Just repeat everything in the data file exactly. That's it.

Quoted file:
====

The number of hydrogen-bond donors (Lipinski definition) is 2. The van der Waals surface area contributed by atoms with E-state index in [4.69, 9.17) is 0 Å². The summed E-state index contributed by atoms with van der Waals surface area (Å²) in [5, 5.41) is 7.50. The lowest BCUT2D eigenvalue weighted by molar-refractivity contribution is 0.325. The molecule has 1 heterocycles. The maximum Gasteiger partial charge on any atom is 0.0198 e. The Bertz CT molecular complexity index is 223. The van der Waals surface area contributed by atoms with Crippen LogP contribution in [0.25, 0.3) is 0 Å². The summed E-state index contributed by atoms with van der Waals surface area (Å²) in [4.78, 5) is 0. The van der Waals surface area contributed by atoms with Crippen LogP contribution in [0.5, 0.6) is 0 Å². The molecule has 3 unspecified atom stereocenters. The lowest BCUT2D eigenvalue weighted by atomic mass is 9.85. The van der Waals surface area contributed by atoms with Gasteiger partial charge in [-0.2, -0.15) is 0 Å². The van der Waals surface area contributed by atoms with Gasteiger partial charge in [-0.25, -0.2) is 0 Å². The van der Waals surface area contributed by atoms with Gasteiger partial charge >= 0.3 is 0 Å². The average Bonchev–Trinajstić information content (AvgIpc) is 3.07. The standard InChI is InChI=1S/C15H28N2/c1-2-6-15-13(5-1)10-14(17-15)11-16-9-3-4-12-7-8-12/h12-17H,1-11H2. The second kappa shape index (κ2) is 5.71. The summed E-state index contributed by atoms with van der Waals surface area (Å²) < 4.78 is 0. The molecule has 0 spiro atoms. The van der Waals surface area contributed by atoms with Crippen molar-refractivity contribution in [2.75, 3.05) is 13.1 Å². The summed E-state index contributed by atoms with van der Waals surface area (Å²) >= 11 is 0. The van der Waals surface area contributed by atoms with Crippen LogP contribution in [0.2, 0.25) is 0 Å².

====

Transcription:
The number of hydrogen-bond donors (Lipinski definition) is 2. The van der Waals surface area contributed by atoms with E-state index in [4.69, 9.17) is 0 Å². The summed E-state index contributed by atoms with van der Waals surface area (Å²) in [5, 5.41) is 7.50. The lowest BCUT2D eigenvalue weighted by molar-refractivity contribution is 0.325. The molecule has 1 heterocycles. The maximum Gasteiger partial charge on any atom is 0.0198 e. The Bertz CT molecular complexity index is 223. The van der Waals surface area contributed by atoms with Crippen LogP contribution in [0.25, 0.3) is 0 Å². The summed E-state index contributed by atoms with van der Waals surface area (Å²) in [4.78, 5) is 0. The van der Waals surface area contributed by atoms with Crippen LogP contribution in [0.5, 0.6) is 0 Å². The molecule has 3 unspecified atom stereocenters. The lowest BCUT2D eigenvalue weighted by atomic mass is 9.85. The van der Waals surface area contributed by atoms with Gasteiger partial charge in [-0.2, -0.15) is 0 Å². The van der Waals surface area contributed by atoms with Gasteiger partial charge in [-0.25, -0.2) is 0 Å². The van der Waals surface area contributed by atoms with Gasteiger partial charge >= 0.3 is 0 Å². The average Bonchev–Trinajstić information content (AvgIpc) is 3.07. The standard InChI is InChI=1S/C15H28N2/c1-2-6-15-13(5-1)10-14(17-15)11-16-9-3-4-12-7-8-12/h12-17H,1-11H2. The second kappa shape index (κ2) is 5.71. The summed E-state index contributed by atoms with van der Waals surface area (Å²) < 4.78 is 0. The molecule has 0 spiro atoms. The van der Waals surface area contributed by atoms with Crippen molar-refractivity contribution in [2.75, 3.05) is 13.1 Å². The summed E-state index contributed by atoms with van der Waals surface area (Å²) >= 11 is 0. The van der Waals surface area contributed by atoms with Crippen LogP contribution in [0.2, 0.25) is 0 Å².